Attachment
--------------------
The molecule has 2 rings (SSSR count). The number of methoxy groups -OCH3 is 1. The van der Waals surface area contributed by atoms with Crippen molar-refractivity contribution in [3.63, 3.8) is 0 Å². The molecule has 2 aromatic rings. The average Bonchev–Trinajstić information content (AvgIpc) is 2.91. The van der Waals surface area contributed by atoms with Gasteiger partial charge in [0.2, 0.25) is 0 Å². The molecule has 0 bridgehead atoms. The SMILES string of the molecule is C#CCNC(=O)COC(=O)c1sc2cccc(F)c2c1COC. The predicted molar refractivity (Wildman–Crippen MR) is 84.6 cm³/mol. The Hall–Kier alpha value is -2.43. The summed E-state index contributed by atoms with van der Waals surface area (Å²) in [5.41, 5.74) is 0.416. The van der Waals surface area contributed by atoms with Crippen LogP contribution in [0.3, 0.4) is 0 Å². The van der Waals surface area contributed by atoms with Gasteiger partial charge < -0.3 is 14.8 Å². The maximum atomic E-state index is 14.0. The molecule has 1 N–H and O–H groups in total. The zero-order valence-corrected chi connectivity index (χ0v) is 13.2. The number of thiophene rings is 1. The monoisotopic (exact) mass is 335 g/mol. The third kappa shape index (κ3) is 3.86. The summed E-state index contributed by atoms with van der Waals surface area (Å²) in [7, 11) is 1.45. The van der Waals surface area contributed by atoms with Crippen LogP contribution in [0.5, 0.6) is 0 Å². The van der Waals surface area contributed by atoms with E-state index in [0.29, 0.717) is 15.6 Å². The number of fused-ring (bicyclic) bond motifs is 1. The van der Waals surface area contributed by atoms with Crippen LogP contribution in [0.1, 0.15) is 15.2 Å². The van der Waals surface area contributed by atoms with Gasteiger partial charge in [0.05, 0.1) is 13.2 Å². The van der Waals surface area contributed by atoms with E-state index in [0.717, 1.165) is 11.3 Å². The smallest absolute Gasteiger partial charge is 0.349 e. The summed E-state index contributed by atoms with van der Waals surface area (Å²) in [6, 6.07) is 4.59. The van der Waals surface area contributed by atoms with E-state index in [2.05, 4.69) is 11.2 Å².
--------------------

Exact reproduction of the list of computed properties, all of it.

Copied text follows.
The molecule has 2 rings (SSSR count). The number of methoxy groups -OCH3 is 1. The van der Waals surface area contributed by atoms with Crippen molar-refractivity contribution in [3.63, 3.8) is 0 Å². The molecule has 2 aromatic rings. The average Bonchev–Trinajstić information content (AvgIpc) is 2.91. The van der Waals surface area contributed by atoms with Gasteiger partial charge in [0.2, 0.25) is 0 Å². The molecule has 0 bridgehead atoms. The SMILES string of the molecule is C#CCNC(=O)COC(=O)c1sc2cccc(F)c2c1COC. The predicted molar refractivity (Wildman–Crippen MR) is 84.6 cm³/mol. The Hall–Kier alpha value is -2.43. The summed E-state index contributed by atoms with van der Waals surface area (Å²) in [5.41, 5.74) is 0.416. The van der Waals surface area contributed by atoms with Crippen LogP contribution in [0.3, 0.4) is 0 Å². The van der Waals surface area contributed by atoms with Gasteiger partial charge < -0.3 is 14.8 Å². The maximum atomic E-state index is 14.0. The molecule has 1 N–H and O–H groups in total. The zero-order valence-corrected chi connectivity index (χ0v) is 13.2. The number of thiophene rings is 1. The monoisotopic (exact) mass is 335 g/mol. The third kappa shape index (κ3) is 3.86. The summed E-state index contributed by atoms with van der Waals surface area (Å²) in [7, 11) is 1.45. The van der Waals surface area contributed by atoms with Crippen LogP contribution in [0.5, 0.6) is 0 Å². The van der Waals surface area contributed by atoms with E-state index in [0.29, 0.717) is 15.6 Å². The number of fused-ring (bicyclic) bond motifs is 1. The van der Waals surface area contributed by atoms with Crippen LogP contribution in [0.1, 0.15) is 15.2 Å². The van der Waals surface area contributed by atoms with Gasteiger partial charge in [0.05, 0.1) is 13.2 Å². The van der Waals surface area contributed by atoms with E-state index in [0.717, 1.165) is 11.3 Å². The smallest absolute Gasteiger partial charge is 0.349 e. The summed E-state index contributed by atoms with van der Waals surface area (Å²) in [6, 6.07) is 4.59. The van der Waals surface area contributed by atoms with E-state index in [2.05, 4.69) is 11.2 Å².